Will the people of Leicester West seek a new representative, who is more capable of putting forward the case for Labour policies, its members and leader – or will they bottle it? And what about other constituencies with anti-Corbyn (or indeed anti-Labour) Labour MPs?

We’ll find out as this process goes on.

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The ‘diabetes tax’: Some patients must pay £1,200 a year for tool Theresa May said was freely available on the NHS

Theresa May: She might get her FreeStyleLibre diabetes tool on the NHS, but her government has made sure many members of the public have to pay a fortune for it.

An apparently innocent interlude in Prime Minister’s Questions has opened up a potentially-huge controversy for the Conservative government.

Labour MP Steve McCabe noted that Theresa May uses a FreeStyleLibre diabetes tool, which monitors her condition and warns her when she needs medication. He asked when it would be freely available on the National Health Service. Here’s the dialogue, from the official record of Parliamentary affairs, Hansard:

Steve McCabe (Birmingham, Selly Oak) (Lab)

“Even the Prime Minister’s fiercest critics—I believe she has a few—must be full of admiration for the way in which she manages her diabetic condition and holds down such a tough and demanding job. I understand that she benefits from a FreeStyle Libre glucose monitoring system. Wouldn’t it be nice if she did something to make that benefit available to the half a million people who are denied it because of NHS rationing? Perhaps we could call it “help for the many, not the few”. [907106]

“I thank the hon. Gentleman for his comments. I do use a FreeStyle Libre, and it is now available on the national health service, but it is not the only means of continuous glucose monitoring that is available on the NHS. Yesterday I saw a letter from a child—a young girl—who had started on the FreeStyle Libre, but, because of the hypos that she had been having, had been moved to a different glucose monitoring system. There is no one system that is right for everyone; what is important is that those systems are now available on the NHS.”

Technically, she was correct and the FreeStyleLibre is available on the NHS.

But, thanks to Tory meddling, its availability to people with diabetes is based on a postcode lottery.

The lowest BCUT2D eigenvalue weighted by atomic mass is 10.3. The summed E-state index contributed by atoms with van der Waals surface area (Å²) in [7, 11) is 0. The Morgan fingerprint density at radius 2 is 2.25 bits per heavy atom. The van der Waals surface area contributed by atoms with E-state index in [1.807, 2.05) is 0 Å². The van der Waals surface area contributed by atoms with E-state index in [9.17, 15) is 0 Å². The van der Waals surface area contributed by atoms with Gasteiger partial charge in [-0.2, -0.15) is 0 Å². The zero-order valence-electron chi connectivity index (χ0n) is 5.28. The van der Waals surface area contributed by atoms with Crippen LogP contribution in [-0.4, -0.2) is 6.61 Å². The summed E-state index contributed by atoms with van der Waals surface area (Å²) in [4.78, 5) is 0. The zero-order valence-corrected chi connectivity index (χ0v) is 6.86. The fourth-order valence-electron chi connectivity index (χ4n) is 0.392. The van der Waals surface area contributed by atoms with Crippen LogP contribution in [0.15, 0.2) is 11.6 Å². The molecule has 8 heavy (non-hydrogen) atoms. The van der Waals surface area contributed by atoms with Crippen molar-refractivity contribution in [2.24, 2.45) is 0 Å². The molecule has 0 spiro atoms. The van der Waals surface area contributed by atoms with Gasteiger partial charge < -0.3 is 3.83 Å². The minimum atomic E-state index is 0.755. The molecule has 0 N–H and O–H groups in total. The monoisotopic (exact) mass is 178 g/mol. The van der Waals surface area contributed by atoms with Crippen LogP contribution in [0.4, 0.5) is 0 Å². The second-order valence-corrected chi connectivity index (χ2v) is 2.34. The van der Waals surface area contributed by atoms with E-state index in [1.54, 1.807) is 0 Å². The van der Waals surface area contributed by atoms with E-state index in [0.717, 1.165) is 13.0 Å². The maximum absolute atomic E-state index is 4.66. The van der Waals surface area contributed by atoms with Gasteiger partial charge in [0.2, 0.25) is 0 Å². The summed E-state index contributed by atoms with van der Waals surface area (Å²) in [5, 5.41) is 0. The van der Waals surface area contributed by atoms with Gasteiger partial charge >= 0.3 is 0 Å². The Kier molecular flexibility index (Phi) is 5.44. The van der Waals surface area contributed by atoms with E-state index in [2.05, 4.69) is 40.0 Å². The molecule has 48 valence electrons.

You may remember that Andrew Lansley’s hated Health and Social Care Act of 2012 imposed Clinical Commissioning Groups on the NHS. These are local organisations that decide which services should be available to patients in their areas, based on the amount of money that is made available to them. The creation of CCGs was justified with a claim that GPs would serve on them – but in fact GPs are far too busy and the work seems to have devolved to businesspeople.

Unite the Union surveyed the 3,392 CCG board members in 2015 and reported that 513 were directors of private healthcare companies: 140 owned such businesses and 105 carried out external work for them. More than 400 CCG board members were shareholders in such companies.

As a result, trust in CCGs’ ability, or indeed willingness, to provide the best-quality healthcare their budgets can afford is low. It seems the bias is more likely towards offering private firms the contracts they want, in order to appease shareholders who sit on these groups.

The FreeStyleLibre – together with those who use it – appears to be a victim of this system.

While it is nominally available on the NHS, as Mrs May claimed, it is not available to huge numbers of NHS patients because the CCGs in their area simply haven’t offered to pay for it. Instead, they have to fund it themselves at a cost of £100 per month.

That’s a “Diabetes Tax”, if you like, of £1,200 per year.

This information comes from a segment of the BBC’s Politics Live that I was lucky enough to notice:

Here’s the clip the programme put up on Twitter, in which Type 1 diabetic Tessa Nejranowski destroys Mrs May’s claim:

So there you have it:

Mrs May lied to Parliament. FreeStyleLibre is not available on the NHS – at least, not everywhere in England – and where it is not, people have to pay £1,200 a year to have it privately. That’s a “diabetes tax” imposed on people with the condition by the Conservatives.

And it’s about as strong an argument as any for the dissolution of the CCGs and the repeal of the Health and Social Care Act 2012. But you’ll have to wait for a Labour government before that happens.